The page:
Technical architects specialise in logistical software systems. They design, implement and maintain IT systems and inspect the structure of new technology systems. They are also responsible for collaborating with the software development team to create and maintain these systems.
For most, the CTO position is the ultimate career goal. As a CTO, you will have real clout in a company as you will be responsible for guiding your company to reach its objectives through tech. Your main responsibility will be to predict the types of technology your company will need to adapt to the changing landscapes of the future.
Depending on which area of software development you choose to specialise in, your career path will likely lead to a crossroads where you will have to decide whether you want to pursue a people management or a systems management role.
Some choose a career in software development primarily to work less with people and more with systems engineering. These people rarely want to progress into people management, instead preferring to manage systems rather than people. Positions such as a staff engineer, senior staff engineer, and eventually principal staff engineer are excellent career zeniths to pursue.
Others want to implement their agile programming methodologies into team management positions that oversee development teams without too much focus on systems engineering. Although becoming a manager is seen as “climbing the career ladder”, it isn’t always the best fit for everyone. If you want to migrate from systems management to engage with people, becoming a technical lead or engineering manager is a great career option, with the ultimate goal to become a CTO.
The route you choose depends on your personality and career goals. One path is just as important as the other, so don’t think leaning one side is more favourable than the other.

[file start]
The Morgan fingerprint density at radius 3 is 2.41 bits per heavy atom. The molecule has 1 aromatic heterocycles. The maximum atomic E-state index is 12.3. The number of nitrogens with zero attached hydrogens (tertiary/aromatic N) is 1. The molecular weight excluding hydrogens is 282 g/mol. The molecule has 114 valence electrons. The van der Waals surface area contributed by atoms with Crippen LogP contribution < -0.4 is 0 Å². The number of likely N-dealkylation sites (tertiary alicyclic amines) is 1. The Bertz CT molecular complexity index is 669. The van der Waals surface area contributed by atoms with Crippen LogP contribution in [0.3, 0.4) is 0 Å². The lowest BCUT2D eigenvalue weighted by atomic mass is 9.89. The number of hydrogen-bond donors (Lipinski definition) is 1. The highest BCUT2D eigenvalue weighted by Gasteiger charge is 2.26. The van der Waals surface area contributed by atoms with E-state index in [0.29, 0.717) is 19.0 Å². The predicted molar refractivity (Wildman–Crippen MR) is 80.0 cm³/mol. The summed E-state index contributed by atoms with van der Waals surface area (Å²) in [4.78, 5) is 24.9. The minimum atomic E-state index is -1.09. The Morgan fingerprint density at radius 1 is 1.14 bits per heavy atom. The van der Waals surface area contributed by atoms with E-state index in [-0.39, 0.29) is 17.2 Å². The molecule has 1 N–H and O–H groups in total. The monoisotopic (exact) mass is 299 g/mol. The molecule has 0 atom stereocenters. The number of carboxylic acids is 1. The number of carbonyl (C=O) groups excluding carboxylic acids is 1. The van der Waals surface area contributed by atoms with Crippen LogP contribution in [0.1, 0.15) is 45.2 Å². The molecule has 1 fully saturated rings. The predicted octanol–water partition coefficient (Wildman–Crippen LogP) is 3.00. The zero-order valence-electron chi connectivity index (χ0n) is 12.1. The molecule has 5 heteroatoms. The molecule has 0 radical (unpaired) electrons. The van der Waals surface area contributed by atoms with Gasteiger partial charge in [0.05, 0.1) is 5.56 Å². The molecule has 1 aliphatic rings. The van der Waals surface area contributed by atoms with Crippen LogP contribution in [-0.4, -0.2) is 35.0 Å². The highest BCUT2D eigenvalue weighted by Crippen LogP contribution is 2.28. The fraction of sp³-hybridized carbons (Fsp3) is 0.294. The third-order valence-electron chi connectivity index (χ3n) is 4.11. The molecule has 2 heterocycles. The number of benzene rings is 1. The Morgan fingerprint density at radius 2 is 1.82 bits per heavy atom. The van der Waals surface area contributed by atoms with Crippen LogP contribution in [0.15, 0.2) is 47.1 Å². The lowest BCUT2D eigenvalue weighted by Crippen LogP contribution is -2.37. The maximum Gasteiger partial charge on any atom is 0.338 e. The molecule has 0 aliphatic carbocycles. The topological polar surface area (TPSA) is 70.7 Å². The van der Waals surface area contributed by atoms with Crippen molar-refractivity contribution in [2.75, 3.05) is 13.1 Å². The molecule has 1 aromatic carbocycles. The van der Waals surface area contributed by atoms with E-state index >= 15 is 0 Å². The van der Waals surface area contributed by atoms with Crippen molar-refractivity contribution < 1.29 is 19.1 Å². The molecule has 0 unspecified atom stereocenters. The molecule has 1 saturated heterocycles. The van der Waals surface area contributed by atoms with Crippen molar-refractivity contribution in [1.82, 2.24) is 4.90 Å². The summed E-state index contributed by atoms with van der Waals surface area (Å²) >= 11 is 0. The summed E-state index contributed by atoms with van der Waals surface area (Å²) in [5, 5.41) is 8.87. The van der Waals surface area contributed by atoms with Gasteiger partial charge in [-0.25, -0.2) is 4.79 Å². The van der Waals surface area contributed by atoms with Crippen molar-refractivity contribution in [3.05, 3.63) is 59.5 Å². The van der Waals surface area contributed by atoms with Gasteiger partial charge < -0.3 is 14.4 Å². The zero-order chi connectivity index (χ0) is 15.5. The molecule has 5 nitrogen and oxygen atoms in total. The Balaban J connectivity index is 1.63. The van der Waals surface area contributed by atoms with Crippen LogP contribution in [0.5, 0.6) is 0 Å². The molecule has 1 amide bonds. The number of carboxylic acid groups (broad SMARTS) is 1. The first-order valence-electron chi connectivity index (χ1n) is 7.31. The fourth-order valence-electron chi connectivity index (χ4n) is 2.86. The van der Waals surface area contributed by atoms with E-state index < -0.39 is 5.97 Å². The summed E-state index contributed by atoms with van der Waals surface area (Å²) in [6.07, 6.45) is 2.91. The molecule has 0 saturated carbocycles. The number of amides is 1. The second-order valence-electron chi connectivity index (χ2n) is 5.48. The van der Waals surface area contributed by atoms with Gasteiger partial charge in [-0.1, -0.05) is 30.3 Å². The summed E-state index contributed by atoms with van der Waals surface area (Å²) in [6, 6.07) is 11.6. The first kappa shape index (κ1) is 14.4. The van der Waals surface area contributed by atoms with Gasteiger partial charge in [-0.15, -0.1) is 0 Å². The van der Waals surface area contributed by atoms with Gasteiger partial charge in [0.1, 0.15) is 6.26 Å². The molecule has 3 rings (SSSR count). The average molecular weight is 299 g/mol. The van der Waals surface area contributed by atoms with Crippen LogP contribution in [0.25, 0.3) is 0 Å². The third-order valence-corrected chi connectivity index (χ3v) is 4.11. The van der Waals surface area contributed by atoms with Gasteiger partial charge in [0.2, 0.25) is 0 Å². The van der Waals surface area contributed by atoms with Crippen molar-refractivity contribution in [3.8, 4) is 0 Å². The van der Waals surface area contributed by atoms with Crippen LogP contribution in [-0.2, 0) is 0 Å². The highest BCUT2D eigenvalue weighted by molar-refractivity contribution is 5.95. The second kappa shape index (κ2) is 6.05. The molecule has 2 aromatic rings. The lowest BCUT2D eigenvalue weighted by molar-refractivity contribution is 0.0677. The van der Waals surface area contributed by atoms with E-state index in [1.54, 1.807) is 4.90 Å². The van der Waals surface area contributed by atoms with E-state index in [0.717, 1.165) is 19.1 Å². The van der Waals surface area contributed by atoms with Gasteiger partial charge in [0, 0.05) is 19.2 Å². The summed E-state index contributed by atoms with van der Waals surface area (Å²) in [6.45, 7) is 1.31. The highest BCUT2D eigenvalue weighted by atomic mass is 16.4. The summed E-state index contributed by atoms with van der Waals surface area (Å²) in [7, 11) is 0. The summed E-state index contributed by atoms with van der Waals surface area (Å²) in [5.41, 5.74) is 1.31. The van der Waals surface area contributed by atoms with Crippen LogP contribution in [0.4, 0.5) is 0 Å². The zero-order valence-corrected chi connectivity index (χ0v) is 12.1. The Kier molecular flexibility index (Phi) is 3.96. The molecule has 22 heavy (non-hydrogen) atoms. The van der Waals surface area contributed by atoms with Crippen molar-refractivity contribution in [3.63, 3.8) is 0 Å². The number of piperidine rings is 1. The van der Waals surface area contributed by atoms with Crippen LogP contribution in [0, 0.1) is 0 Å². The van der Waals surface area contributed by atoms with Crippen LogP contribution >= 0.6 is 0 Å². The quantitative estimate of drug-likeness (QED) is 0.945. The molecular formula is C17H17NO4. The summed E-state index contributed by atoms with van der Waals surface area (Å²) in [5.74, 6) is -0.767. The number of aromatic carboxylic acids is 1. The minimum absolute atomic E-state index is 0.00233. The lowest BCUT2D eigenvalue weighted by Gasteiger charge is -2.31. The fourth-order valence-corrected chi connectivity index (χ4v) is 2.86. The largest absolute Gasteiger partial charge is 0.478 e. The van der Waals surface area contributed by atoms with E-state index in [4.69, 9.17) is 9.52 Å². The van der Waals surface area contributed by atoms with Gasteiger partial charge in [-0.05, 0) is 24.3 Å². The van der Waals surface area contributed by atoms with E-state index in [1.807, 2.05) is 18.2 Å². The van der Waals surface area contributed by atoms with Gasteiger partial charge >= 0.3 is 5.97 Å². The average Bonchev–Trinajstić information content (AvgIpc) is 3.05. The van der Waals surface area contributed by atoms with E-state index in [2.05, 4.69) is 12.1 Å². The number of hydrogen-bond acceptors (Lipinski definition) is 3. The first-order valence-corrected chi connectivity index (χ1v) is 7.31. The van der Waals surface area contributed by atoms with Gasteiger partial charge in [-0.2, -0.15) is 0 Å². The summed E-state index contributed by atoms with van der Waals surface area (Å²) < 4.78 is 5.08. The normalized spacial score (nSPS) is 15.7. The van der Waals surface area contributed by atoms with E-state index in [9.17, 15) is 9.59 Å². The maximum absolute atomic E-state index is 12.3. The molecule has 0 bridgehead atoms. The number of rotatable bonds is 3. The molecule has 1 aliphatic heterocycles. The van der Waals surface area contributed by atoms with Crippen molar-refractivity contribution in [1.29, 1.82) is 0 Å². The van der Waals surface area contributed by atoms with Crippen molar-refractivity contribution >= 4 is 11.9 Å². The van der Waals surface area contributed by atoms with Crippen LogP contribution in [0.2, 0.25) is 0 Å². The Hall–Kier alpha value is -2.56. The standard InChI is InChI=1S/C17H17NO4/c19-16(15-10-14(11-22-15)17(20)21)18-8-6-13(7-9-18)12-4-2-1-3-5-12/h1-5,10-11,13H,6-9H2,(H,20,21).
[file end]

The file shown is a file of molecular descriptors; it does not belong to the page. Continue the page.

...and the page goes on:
So, if managing a team of humans with all their personalities and varying approaches to work and dealing with clients gives you the heebie-jeebies, that doesn’t spell the end of your software development career.
Software engineers have extensive career growth opportunities as the world rapidly adopts digitisation. As competition increases, it is important to continue to upskill and stay on top of the latest trends and innovations to remain competitive.
Set out career goals depending on which route of software development you want to embark on. Sharpening both your hard and soft skills is necessary to stay ahead of the game. If you are wanting to become a CTO one day, then developing your team management and communications skills is crucial, over and above the hard skills required to lead a team.
Alternatively, if systems management is more aligned with your career objectives then focussing more on your hard skills is important.
As you gain more experience and build your career, you could also consider alternative options as a software developer if you decide to branch out.
Whichever path you choose, the benefits of a career in software development are the same.
Software engineering can be a highly rewarding career option, both financially and professionally. What software developers do is create digital products and services that ultimately aim to make people’s lives better. It is a skill that is in high demand as the world kicks its digital transformation efforts into overdrive. It is a future-proof job field that will only see tremendous demand increase in the years to come.
If you dream of managing teams and clients, there is a clearly defined career path in software engineering for you. If, on the other hand, you prefer to focus on managing systems and code, there is also a path for you. No matter your preference, you will work toward the same objective: to build a better world.
The future of our society will be built by binary architects and visionaries such as software developers, are you ready to make your mark?
This article was originally published on WeAreBrain.Back